After online publication, further changes can only be made in the form of an Erratum, which will be hyperlinked to the article.
The article will be published online after receipt of the corrected proofs. This is the official first publication citable with the DOI. After release of the printed version, the paper can also be cited by issue and page numbers.
IX. Scientific style
Please always use internationally accepted signs and symbols for units (SI units).
Nomenclature: Insofar as possible, authors should use systematic names similar to those used by Chemical Abstract Service or IUPAC.
Please use the standard mathematical notation for formulae, symbols etc.:
- Italic for single letters that denote mathematical constants, variables, and unknown quantities
- Roman/upright for numerals, operators, and punctuation, and commonly defined functions or abbreviations, e.g., cos, det, e or exp, lim, log, max, min, sin, tan, d (for derivative)
- Bold for vectors, tensors, and matrices.
X. Ethical Responsibilities of Authors
This journal is committed to upholding the integrity of the scientific record. As a member of the Committee on Publication Ethics (COPE) the journal will follow the COPE guidelines on how to deal with potential acts of misconduct.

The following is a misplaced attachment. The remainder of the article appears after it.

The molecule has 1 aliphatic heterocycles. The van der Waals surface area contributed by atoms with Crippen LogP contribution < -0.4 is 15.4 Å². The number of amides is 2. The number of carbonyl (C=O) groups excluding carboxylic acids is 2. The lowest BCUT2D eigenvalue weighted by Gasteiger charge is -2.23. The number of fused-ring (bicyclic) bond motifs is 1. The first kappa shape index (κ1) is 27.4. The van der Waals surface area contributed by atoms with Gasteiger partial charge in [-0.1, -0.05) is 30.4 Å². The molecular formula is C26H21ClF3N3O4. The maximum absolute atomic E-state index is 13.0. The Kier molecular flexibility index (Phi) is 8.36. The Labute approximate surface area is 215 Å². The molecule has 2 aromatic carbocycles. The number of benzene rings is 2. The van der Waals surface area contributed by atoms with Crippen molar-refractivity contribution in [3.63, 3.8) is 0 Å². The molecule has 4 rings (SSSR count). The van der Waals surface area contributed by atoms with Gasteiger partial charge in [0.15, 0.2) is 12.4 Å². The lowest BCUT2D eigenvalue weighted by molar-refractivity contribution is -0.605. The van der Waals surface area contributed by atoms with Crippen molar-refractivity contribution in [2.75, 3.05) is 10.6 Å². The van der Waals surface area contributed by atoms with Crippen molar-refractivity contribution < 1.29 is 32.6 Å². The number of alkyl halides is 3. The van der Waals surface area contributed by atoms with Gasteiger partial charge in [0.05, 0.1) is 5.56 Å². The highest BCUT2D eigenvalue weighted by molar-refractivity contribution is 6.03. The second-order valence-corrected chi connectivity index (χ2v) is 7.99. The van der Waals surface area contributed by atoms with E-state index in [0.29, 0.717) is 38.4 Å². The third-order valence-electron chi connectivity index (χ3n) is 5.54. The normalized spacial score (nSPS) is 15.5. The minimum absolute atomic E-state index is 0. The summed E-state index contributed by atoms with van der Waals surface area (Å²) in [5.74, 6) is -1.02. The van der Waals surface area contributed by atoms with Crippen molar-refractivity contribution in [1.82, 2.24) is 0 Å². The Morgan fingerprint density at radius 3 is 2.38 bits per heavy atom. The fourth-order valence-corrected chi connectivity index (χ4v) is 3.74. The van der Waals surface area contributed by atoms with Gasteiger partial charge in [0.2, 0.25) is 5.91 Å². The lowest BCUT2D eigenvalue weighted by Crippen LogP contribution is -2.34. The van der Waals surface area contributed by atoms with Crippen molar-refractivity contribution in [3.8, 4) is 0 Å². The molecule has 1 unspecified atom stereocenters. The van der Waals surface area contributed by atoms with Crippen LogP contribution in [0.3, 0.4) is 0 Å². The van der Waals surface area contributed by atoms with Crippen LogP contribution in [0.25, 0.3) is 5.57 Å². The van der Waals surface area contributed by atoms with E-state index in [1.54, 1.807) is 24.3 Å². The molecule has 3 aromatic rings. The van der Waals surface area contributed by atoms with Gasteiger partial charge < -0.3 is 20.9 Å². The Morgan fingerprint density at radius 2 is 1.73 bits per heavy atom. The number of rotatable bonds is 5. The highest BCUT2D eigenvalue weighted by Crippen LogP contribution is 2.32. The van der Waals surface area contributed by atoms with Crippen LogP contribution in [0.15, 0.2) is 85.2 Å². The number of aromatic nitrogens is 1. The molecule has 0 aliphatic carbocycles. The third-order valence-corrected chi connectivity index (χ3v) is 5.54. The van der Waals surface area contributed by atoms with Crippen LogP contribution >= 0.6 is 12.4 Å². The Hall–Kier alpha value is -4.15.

Authors should refrain from misrepresenting research results which could damage the trust in the journal, the professionalism of scientific authorship, and ultimately the entire scientific endeavour. Maintaining integrity of the research and its presentation is helped by following the rules of good scientific practice, which include:
- The manuscript should not be submitted to more than one journal for simultaneous consideration.
- The submitted work should be original and should not have been published elsewhere in any form or language (partially or in full), unless the new work concerns an expansion of previous work. (Please provide transparency on the re-use of material to avoid the concerns about text-recycling (‘self-plagiarism’).
- A single study should not be split up into several parts to increase the quantity of submissions and submitted to various journals or to one journal over time (i.e. ‘salami-slicing/publishing’).
- Concurrent or secondary publication is sometimes justifiable, provided certain conditions are met. Examples include: translations or a manuscript that is intended for a different group of readers.
- Results should be presented clearly, honestly, and without fabrication, falsification or inappropriate data manipulation (including image based manipulation). Authors should adhere to discipline-specific rules for acquiring, selecting and processing data.